Continuous process development is the final stage for any organization to become an industry leader. We have already covered how creating an organizational development process first requires a sound organizational structure for business excellence, and needs to be continuously developed alongside the organization’s lean leadership capabilities. Presuming your organization has already established these foundations, it’s time to leverage your invested time and effort to drive for operational excellence.
Companies who seek to implement lean tools for process development should only attempt to do so in this stage, but there are still a couple of pitfalls to fall in for failed implementations. First of all, process improvement tools should only implement functionality based on current operational needs. One of the most common mistakes made when seeking to implement new functionality in business is that people who are removed from actual operations seek to push new technology based on future possibilities, rather than current operational needs. If you have ever worked in an organization where people are constantly complaining about the systems they are required to use and actively avoid using them, this is likely the cause.
Process development is difficult exactly because new tools and strategies cannot be pushed into operations, but rather needs to organically be developed by the people who will use them, with a sound system of operational excellence at the core of the operations departments.
How Operational Excellence is developed in business
What defines the continuous innovators that grow to become industry leaders are a sound operational excellence strategy that allows for organic growth of practices. Not only are these businesses the most competitive actors in their industries, they are also often the places where the workers feel the most purpose and joy in their work.
As previously mentioned, process development is based on the right organizational structure and sound leadership capabilities. The last piece of the operational excellence framework is managing the culture of the organization. We have gone more into detail on how to establish a lean culture before, but for now we will focus on the most actionable advice relating to process development.
In order to manage culture, we first need to understand what determines the culture in any organization. The culture in any organization is the collection of underlying assumptions in that organization. While you as a leader might say that meeting deadlines and showing up in time for meetings is essential to who you are, the underlying assumptions of your team will not align with this if missed deadlines are glossed over and you are constantly showing up too late.
The issue of creating a culture once again becomes a question of leadership, where the dominant ideas of how we do things dictate how the organization develops. In order to develop operational excellence as a part of the culture, key leaders need to internalize the most important beliefs to process development, and correct deviations from these beliefs. The fundamental beliefs to operational excellence will vary based on the organization, but some cornerstone examples include pushing compatibility before completion, aligning solutions around customer value creation, fostering experimentation and learning.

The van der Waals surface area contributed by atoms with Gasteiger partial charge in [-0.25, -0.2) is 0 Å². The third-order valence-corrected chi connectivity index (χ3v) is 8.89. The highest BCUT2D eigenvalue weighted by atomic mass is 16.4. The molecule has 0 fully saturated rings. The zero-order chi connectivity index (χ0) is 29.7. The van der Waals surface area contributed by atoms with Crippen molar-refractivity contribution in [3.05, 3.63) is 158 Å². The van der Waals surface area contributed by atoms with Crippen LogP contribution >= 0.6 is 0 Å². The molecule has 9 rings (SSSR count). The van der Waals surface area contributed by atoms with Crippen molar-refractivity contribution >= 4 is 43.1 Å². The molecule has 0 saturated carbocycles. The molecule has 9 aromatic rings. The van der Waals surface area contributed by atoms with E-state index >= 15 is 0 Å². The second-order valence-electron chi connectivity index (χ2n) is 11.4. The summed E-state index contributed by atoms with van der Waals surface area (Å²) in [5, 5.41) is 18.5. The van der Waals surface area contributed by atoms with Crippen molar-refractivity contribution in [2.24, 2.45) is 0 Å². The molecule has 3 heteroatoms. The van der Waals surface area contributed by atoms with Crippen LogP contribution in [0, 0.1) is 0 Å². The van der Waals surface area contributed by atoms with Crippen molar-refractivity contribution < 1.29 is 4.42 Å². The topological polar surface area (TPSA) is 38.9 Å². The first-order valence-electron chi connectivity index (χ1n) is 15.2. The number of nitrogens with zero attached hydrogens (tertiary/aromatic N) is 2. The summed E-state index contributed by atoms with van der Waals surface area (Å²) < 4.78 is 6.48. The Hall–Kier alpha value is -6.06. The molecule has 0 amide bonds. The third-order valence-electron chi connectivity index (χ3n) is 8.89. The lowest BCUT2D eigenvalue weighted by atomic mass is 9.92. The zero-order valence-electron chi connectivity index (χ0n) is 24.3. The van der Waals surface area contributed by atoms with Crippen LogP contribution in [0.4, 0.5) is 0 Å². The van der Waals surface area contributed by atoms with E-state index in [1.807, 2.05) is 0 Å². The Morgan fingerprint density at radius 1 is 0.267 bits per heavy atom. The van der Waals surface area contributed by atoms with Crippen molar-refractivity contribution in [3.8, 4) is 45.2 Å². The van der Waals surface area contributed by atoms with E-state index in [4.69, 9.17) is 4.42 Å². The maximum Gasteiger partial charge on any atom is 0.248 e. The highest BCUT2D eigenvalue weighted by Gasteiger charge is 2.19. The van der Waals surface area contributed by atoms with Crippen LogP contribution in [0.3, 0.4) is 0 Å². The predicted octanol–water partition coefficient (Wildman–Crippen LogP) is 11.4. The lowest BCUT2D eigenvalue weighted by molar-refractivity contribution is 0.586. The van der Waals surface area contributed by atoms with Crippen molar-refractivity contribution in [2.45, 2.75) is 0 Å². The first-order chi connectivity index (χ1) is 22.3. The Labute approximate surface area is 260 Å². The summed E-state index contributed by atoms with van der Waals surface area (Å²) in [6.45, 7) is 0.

Process Improvement Ideas for Developing Operational Excellence
Before sending you off, we would like to end on some actionable process improvement ideas for aspiring business leaders who want to develop operational excellence.
One great way of creating clarity around the culture in your organization, as popularized by author and marketing guru Seth Godin, is using the phrase “People like us to things like this”. Now that we have established the fundamental beliefs of an organization that develops operational excellence, try completing the phrase and adapting the beliefs to your business.
Some examples could be
- “We ensure that designs are cross-functionally compatible before finalizing designs”
- “When we design solutions here at <company name>, we continually reflect on how changes to design affect our customers”
- “People like us seek to learn how to solve problems by finding the quickest experiment that will disprove our theory”
After formulating a clear set of beliefs about the culture you seek to create comes the hard part of enforcing these beliefs in your day-to-day operations. In order to create a culture change, these beliefs need to be brought forward in a calm manner any time an opposing view is about to be established. In order to constantly have your beliefs in your mind, make a habit of simply writing them out each morning and evening before bed.
Let’s take the example of being late for meetings. When people are late for meetings (that’s other people, you are obviously showing the team how seriously you take your beliefs by showing up on time), simply inquire as to why. Don’t let the issue slip before a clear reason has been brought forward. This inquiry needs to be handled in a calm and friendly manner, but it needs to be handled directly. After all, people like you respect the time allocated to meetings, so there must be a reason why one of you are late. If confronted back, simply state the relevant belief without further explanation.
Developing your organization’s cultural beliefs is a continuous process, but can be one of the greatest investments you can make in operational excellence. If you have read the article all the way, you are by now also realizing how important the important leadership capabilities are to your organizations success. If you would like to learn more about how to develop your leadership capabilities, feel free to read more about our leadership consulting services. We hope the article has provided you with any valuable insights.